Trance of language (PoemTalk #172)

Harryette Mullen, 'Sleeping with the Dictionary' and 'Dim Lady'

from left: Larissa Lai, Maxe Crandall, Julia Bloch


An in-person reunion of favorite colloquists after a year of planning: Al Filreis met up with Maxe Crandall (traveling from Oakland), Larissa Lai (having flown in from Calgary), and Julia Bloch (who walked five minutes through campus) — in the Arts Café of the Kelly Writers House. They talked about two prose poems in Harryette Mullen’s collection Sleeping with the Dictionary, published by California in 2002. The poems are “Dim Lady” and the title poem, “Sleeping with the Dictionary.” Our recordings of Mullen’s performance of these two pieces — they can be heard here and here — come from episode #92 (aired in 2005) of Leonard Schwartz’s radio show, Cross Cultural Poetics, an interview/conversation in which Schwartz and Mullen devoted the entire program to Sleeping with the Dictionary.

“Dim Lady” is a rewriting — both respectful and satirical, comic in its commercialization and serious in its reflection on beauty’s conventional superficiality — of Shakespeare’s sonnet 130. Imagine that: a prose poem sonnet composed by synonymous word substitution! A convergence of forms, of traditions. In the process, the natural sun becomes a garish, mod neon. The red of Shakespeare’s Dark Lady derives its new hue from Red Lobster. Overall “false compar[ing]” has become demotic, idomatic — “hyp[ing] beyond belief.” “Dark” (swarthy, with its negative — arguably, racist — value tone) is now “dim” (hard to discern but also: unsmart).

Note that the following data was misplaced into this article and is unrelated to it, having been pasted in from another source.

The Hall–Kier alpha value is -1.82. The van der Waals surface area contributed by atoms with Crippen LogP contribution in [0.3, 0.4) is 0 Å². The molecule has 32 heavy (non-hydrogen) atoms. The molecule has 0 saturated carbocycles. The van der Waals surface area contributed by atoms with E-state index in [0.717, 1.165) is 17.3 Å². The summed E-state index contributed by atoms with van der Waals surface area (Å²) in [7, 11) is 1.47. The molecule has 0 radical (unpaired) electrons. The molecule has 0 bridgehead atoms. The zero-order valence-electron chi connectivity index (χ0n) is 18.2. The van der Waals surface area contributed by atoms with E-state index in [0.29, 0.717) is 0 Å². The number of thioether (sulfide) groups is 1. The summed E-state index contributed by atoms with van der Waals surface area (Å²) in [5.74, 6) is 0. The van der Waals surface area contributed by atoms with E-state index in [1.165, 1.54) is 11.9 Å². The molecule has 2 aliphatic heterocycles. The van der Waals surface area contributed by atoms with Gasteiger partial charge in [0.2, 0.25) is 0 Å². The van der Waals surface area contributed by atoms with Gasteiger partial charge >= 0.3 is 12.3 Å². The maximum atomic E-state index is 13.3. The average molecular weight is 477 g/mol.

Larissa leads the group, toward the end, in an important conversation about how and why Mullen honors poetic traditions — of verbal comparison, of the intricate sonnet itself, of the inspiring but not necessarily erotic muse — exactly as she also satirically explores tradition’s flaws. In these poems there is an ample linguistic outperformance of the original, but also a terrific focus on intentional updating. For it is still the case, as poets continue to sleep metaphorically (and literally) while holding close to themselves the compendium of our lived, local language, that the poet truly “love[s] to hear [the beloved, the muse] speak” even though we all well know “That music hath a far more pleasing sound.” Thus we encounter the paradox powering all the poems in Mullen’s groundbreaking book. Such a generative dilemma is what encourages us to keep on the nightstand our notebooks of words and phrases. Some of those bits of langauge are composed in deep as well as in shallow sleep. Poetry arises as in liminal states we passionately “dicker” with our multiple languages. The “silver-tongued companion” who aids in the erotics of writing tempts the poet into “the most perverse positions,” one inventive position per poem, such that each piece in the book can be said to strike an alluring new stance.

Zach Carduner singlehandedly managed the audio recording of this episode, while also somehow filming the discussion with two cameras. The video, unedited, is available here below and also on YouTube. The audio, of course, is available pretty much anywhere you typically retrieve podcasts — as well as at the Poetry Foundation’s podcast series page and here at Jacket2. In both places all 172 episodes of this podcast, launched in 2007, are also available.